Explain the advantages and disadvantages of a matrix structure in organisations.

1438 words - 6 pages companies, which worked on major projects, such as research and development departments, advertising agencies and enterprise consultancy.The matrix idea was originally limited to projects and, therefore, to a limited time period and purpose. In 1967, the Dow-Corning company attempted for the first time to transfer the basic idea of multi-dimensionality into a permanent organisation. Although the company could not fall back on other experiences

Managing Organisations.

1446 words - 6 pages . Project organisation quickly spread into other sectors and even entire companies, which worked on major projects, such as research and development departments, advertising agencies and enterprise consultancy.The matrix idea was originally limited to projects and, therefore, to a limited time period and purpose. In 1967, the Dow-Corning company attempted for the first time to transfer the basic idea of multi-dimensionality into a permanent

The Physicalc Description Of Dry Ice.

540 words - 2 pages bubble and "smoke" for several minutes.Cloud ChamberAn easy to make cloud chamber can be used to observe Alpha or Beta particles. Use a clear Pyrex or Corning shallow glass container that will not break in a freezer. Cover the bottom inside of the dish with black felt or black paper. Cut a piece of cardboard larger than the top of the dish. Pour alcohol on one side of the cardboard. Place the cardboard on the dish with the wet side down. Heat the top

Eileen Marie Collins

578 words - 2 pages NAME: Eileen Marie Collins (Colonel, USAF) NASA Astronaut PERSONAL DATA: Born November 19, 1956, in Elmira, New York. Married. She enjoys running, golf, hiking, camping, reading, photography, astronomy.EDUCATION: Graduated from Elmira Free Academy, Elmira, New York, in 1974; received an associate in science degree in mathematics/science from Corning Community College in 1976; a bachelor of arts degree in mathematics and economics from Syracuse

"The Role of the Media in the Public Understanding of Health Issues" Breast cancer & Silicone implants

2020 words - 8 pages mastectomies (removal of the breast) from cancer, and have been on the market since the American company "Dow Corning" introduced them in 1962 (Internet 5). "In the late 80's an animal study showed that silicone gel caused cancer in rats" (Internet 6). There has been much controversy in the United States over silicone breast implants, that The Food and Drug Administration (FDA) have withdrawn silicone implants (Internet 7). The US government studies, have

Three Takes on New Product Development

549 words - 2 pages the absence of regulatory restraints. A fifth force, the dispersion of technology in the new economy, has forced a rethinking of traditinal globalization framing exercise.Globalization can take on many forms, ranging from a centralized home-base model, like that used by Boeing, to regional bases, to regional headquarters, to integrated networks. Many companies are now developing technology at a distance from the markets, like ABB and Corning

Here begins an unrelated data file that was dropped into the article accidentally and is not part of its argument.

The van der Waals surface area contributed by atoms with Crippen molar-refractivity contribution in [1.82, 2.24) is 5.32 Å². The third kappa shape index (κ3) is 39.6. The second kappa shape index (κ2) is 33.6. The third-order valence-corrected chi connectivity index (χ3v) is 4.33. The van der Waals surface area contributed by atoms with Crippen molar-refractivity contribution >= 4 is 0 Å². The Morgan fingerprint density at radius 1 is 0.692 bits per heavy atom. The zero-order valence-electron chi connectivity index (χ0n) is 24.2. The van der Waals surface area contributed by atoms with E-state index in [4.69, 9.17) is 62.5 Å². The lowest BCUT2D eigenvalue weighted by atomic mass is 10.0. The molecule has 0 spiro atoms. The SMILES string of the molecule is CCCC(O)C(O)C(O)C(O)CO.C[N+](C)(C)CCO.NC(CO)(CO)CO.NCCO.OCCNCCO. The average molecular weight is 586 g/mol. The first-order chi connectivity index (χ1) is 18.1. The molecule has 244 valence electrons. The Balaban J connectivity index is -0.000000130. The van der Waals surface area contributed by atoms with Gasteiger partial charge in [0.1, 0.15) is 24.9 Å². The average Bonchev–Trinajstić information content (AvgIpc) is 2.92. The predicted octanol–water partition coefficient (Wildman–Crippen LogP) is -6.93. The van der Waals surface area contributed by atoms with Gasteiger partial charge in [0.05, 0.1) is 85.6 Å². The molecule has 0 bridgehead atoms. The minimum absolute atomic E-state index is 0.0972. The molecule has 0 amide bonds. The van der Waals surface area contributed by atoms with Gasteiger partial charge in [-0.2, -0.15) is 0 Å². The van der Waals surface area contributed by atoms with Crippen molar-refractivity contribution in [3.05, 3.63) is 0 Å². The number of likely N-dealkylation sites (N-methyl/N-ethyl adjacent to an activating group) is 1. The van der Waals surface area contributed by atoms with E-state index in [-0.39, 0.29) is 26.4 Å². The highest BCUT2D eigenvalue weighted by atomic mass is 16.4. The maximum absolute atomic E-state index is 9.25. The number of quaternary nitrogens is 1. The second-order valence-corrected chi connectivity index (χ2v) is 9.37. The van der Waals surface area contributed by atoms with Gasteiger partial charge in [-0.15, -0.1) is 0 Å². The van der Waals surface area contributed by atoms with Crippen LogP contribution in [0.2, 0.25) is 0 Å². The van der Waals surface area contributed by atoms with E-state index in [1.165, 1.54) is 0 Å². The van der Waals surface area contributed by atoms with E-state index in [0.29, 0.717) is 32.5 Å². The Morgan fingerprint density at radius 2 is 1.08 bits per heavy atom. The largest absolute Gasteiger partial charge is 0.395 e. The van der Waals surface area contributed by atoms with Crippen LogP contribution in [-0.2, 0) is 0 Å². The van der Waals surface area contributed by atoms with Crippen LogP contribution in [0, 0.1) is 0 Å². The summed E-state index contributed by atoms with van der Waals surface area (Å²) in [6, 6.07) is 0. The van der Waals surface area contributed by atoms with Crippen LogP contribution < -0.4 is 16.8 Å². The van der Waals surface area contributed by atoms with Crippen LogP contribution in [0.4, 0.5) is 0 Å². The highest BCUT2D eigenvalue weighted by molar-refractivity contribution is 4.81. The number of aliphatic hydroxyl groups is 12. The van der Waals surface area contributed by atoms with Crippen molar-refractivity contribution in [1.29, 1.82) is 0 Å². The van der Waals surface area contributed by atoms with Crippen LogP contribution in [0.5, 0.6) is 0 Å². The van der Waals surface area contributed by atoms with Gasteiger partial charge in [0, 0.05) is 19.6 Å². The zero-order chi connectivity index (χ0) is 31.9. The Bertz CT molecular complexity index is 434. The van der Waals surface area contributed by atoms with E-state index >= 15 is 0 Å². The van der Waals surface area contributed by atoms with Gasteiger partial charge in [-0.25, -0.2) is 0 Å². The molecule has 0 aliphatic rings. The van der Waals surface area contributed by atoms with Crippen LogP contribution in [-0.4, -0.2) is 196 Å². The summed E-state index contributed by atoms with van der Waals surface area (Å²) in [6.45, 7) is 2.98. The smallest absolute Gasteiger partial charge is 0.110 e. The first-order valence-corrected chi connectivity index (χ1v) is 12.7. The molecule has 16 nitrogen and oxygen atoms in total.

Similar Essays

Corning Businesses Essay

731 words - 3 pages Established in 1851, Corning is a large company with offices and manufacturing plants in six continents. At the beginning of the 2001 Corning employed a global work force of over 41,000. In 2000 Corning took in sales of $7,127.1 million up 50.32% from 1999 when sales were $4,741.1 million. Since 1996 when sales were $3,328 million sales have risen 114.16 %, an average increase of 28.54% per year. However on new assets instead of spacing out the

Corning Vitro Joint Case Study

2796 words - 11 pages factors cultural difference is also one of the important issues for the success of international business. Failing doing so may lead any company to the failure of the business. NAFTA is encouraging multinational companies of US for joint venture with Mexican companies. As per the case study Corning is American company and Vitro is Mexican company. Both companies were doing very well after joint venture, in the market and as well at technological

Case Study Culture Clash In Corning And Vitro Joint Venture

1679 words - 7 pages member of the controlling family or to top executives, while middle level managers are often not asked their opinions.As a result, Corning managers who work in the joint venture were sometimes left waiting for important decisions about marketing and sales. Refers to a Corning executive: "If we were looking at a distribution decision, or a customer decision, we typically would have a group of people in a room, they would do an assessment, figure

Case Study: Dow Corning And The Silicone Breast Implant Controversy

2938 words - 12 pages Brief HistoryAn equal joint venture between Dow Chemical and Corning Glass Works in 1943 created a company to produce silicones for commercial applications. This company was called Dow Corning. In 1930 while Corning researchers were working on possible applications of silicone in glass makings they had developed several resins, fluids, and rubber compounds that could withstand the extremes of hot and cold temperatures. It was 1940 when Corning